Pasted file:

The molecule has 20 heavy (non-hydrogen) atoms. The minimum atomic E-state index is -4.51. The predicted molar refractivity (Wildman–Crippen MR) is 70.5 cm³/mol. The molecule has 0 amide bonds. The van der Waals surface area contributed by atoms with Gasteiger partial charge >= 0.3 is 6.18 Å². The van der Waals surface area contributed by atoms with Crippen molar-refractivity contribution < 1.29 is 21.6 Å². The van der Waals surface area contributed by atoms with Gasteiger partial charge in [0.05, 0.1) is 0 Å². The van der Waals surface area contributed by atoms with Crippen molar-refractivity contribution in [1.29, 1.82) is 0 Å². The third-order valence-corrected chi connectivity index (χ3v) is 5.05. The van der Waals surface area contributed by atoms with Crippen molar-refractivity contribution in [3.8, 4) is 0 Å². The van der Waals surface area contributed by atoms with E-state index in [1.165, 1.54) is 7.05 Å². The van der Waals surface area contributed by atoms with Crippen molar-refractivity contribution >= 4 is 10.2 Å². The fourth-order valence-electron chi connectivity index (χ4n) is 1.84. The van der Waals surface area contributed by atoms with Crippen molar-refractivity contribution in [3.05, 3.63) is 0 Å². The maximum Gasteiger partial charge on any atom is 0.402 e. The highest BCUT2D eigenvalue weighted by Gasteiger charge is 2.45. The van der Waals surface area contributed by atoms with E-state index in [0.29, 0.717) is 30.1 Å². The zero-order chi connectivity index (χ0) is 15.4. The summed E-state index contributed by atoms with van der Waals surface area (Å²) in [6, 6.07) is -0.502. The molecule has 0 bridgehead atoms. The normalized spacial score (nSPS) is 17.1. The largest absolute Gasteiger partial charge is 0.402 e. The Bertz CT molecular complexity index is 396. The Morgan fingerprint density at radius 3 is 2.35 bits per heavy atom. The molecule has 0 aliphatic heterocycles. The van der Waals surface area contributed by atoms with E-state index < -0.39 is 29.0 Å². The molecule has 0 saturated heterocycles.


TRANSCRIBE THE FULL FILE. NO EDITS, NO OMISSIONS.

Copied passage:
The molecule has 20 heavy (non-hydrogen) atoms. The minimum atomic E-state index is -4.51. The predicted molar refractivity (Wildman–Crippen MR) is 70.5 cm³/mol. The molecule has 0 amide bonds. The van der Waals surface area contributed by atoms with Gasteiger partial charge >= 0.3 is 6.18 Å². The van der Waals surface area contributed by atoms with Crippen molar-refractivity contribution < 1.29 is 21.6 Å². The van der Waals surface area contributed by atoms with Gasteiger partial charge in [0.05, 0.1) is 0 Å². The van der Waals surface area contributed by atoms with Crippen molar-refractivity contribution in [1.29, 1.82) is 0 Å². The third-order valence-corrected chi connectivity index (χ3v) is 5.05. The van der Waals surface area contributed by atoms with Crippen molar-refractivity contribution in [3.8, 4) is 0 Å². The van der Waals surface area contributed by atoms with E-state index in [1.165, 1.54) is 7.05 Å². The van der Waals surface area contributed by atoms with Crippen molar-refractivity contribution >= 4 is 10.2 Å². The fourth-order valence-electron chi connectivity index (χ4n) is 1.84. The van der Waals surface area contributed by atoms with Crippen molar-refractivity contribution in [3.05, 3.63) is 0 Å². The maximum Gasteiger partial charge on any atom is 0.402 e. The highest BCUT2D eigenvalue weighted by Gasteiger charge is 2.45. The van der Waals surface area contributed by atoms with E-state index in [0.29, 0.717) is 30.1 Å². The zero-order chi connectivity index (χ0) is 15.4. The summed E-state index contributed by atoms with van der Waals surface area (Å²) in [6, 6.07) is -0.502. The molecule has 0 bridgehead atoms. The normalized spacial score (nSPS) is 17.1. The largest absolute Gasteiger partial charge is 0.402 e. The Bertz CT molecular complexity index is 396. The Morgan fingerprint density at radius 3 is 2.35 bits per heavy atom. The molecule has 0 aliphatic heterocycles. The van der Waals surface area contributed by atoms with E-state index < -0.39 is 29.0 Å². The molecule has 0 saturated heterocycles.